Simulating the perfect scenario

Let’s get our hands dirty in R.  I’m going to simulate 10 genes, each between 200 and 10000 nucleotides long and with between 0 and 50000 molecules in the mix:

```
gmat <- data.frame(id=paste("G",1:10,sep=""),
length=as.integer(runif(10, min=200, max=10001)),
nmol=as.integer(runif(10, min=0, max=50001)),
stringsAsFactors=FALSE)

```

This is what my data look like

```> gmat
id length  nmol
1   G1   5432  3206
2   G2   7177 43621
3   G3   6189 48670
4   G4   8529   635
5   G5   2576 27919
6   G6   8462 33280
7   G7   4316 18735
8   G8   3600 41457
9   G9   4973 21935
10 G10   9742 26207
```

What I want to do now is calculate the total amount of sequence space each gene represents, and use that to calculate a probability of RNA-Seq reads coming from that gene.  A simple example: if there are 10 copies of a gene in the mix, each of 1000 nucleotides long, then the sequence space of that gene is 10,000 nucleotides.

```gmat\$sspace <- gmat\$length * gmat\$nmol
ssum <- sum(gmat\$sspace)
gmat\$p <- gmat\$sspace/ssum```

My data now look like this:

```> gmat
id length  nmol    sspace          p
1   G1   5432  3206  17414992 0.01098634
2   G2   7177 43621 313067917 0.19750063
3   G3   6189 48670 301218630 0.19002544
4   G4   8529   635   5415915 0.00341666
5   G5   2576 27919  71919344 0.04537072
6   G6   8462 33280 281615360 0.17765861
7   G7   4316 18735  80860260 0.05101114
8   G8   3600 41457 149245200 0.09415216
9   G9   4973 21935 109082755 0.06881546
10 G10   9742 26207 255308594 0.16106284
```

My p-values should sum to one, and they do:

```> sum(gmat\$p)
 1```

Now, let’s assume that we have 30 million RNA-Seq reads, and that those reads have an equal chance of coming from any of the copies of any of the genes in the mix.  Therefore, 30million multiplied by my p-values will give me my RNA-Seq counts:

`gmat\$nreads <- round(30000000 * gmat\$p)`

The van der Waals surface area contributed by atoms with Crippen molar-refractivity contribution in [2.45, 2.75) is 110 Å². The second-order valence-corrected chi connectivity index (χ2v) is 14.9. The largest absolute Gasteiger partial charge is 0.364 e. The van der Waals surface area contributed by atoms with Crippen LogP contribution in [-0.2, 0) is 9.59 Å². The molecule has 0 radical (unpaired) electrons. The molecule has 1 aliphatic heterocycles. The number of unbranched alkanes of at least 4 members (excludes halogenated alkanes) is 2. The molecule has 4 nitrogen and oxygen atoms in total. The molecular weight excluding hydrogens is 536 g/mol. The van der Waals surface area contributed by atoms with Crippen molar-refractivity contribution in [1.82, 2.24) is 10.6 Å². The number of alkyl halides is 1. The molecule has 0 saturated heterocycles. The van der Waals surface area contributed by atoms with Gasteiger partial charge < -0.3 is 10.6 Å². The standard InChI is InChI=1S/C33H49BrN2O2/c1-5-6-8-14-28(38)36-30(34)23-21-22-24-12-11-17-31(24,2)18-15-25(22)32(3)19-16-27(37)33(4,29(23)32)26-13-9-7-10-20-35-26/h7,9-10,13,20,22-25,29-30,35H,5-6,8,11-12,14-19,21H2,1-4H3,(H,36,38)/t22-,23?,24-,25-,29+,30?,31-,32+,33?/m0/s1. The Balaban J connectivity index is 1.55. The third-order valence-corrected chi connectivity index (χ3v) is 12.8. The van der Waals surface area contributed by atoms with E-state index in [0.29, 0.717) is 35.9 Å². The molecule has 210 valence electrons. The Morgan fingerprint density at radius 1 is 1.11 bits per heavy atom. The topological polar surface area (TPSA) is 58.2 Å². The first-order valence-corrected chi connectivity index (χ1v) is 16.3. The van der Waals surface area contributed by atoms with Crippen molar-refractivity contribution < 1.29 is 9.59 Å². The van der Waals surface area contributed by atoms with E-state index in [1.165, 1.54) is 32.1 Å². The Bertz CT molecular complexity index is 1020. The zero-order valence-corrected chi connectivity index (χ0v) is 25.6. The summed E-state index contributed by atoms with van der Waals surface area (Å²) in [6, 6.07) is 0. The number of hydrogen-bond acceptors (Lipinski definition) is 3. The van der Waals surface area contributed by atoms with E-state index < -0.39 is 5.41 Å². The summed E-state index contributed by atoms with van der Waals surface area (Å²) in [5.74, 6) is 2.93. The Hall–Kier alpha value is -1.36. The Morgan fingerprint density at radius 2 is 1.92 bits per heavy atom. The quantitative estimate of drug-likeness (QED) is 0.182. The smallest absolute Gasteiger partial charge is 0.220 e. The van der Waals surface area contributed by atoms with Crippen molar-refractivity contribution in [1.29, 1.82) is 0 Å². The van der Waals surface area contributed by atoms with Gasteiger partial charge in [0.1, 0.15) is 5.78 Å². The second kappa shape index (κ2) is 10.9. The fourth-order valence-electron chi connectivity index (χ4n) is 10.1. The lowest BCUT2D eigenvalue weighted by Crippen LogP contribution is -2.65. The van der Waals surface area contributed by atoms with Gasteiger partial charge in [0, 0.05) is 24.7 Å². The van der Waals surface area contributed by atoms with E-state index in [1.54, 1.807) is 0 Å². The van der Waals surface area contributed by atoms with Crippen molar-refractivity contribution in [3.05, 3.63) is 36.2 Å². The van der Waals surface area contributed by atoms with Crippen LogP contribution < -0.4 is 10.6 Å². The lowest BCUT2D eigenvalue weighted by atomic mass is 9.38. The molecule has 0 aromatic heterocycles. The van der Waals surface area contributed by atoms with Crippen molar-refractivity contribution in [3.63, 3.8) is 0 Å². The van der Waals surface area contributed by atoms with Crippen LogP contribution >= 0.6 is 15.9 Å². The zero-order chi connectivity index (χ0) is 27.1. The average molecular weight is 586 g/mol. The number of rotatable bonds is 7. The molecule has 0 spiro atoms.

And I can now calculate my FPKM values:

`gmat\$fpkm <- (gmat\$nreads / (gmat\$length / 1000)) / 30`

My data now look like this:

```> gmat
id length  nmol    sspace          p  nreads       fpkm
1   G1   5432  3206  17414992 0.01098634  329590  2022.5209
2   G2   7177 43621 313067917 0.19750063 5925019 27518.5509
3   G3   6189 48670 301218630 0.19002544 5700763 30703.7388
4   G4   8529   635   5415915 0.00341666  102500   400.5941
5   G5   2576 27919  71919344 0.04537072 1361121 17612.8500
6   G6   8462 33280 281615360 0.17765861 5329758 20994.8719
7   G7   4316 18735  80860260 0.05101114 1530334 11819.0767
8   G8   3600 41457 149245200 0.09415216 2824565 26153.3805
9   G9   4973 21935 109082755 0.06881546 2064464 13837.8180
10 G10   9742 26207 255308594 0.16106284 4831885 16532.8309

```

Satisfyingly, I have a nice linear relationship between the number of molecules in the mix, and my calculated FPKM: We can calculate the relationship between these (forcing the model through the origin):

```
> lm(nmol ~ 0 + fpkm, data = gmat)

Call:
lm(formula = nmol ~ 0 + fpkm, data = gmat)

Coefficients:
fpkm
1.585
```

So, in our model, nmol = 1.585 * fpkm, and we can add this line to the plot:

`p + geom_point() + geom_abline(intercept=0, slope=1.585, col="red")` (please do not use this formula more generically – it really only works in this simple simulation!)

So for perfect simulated data, the number of molecules (transcripts) in the original mix correlates perfectly with FPKM.

(unless I have made any huge errors or incorrect assumptions, which is possible)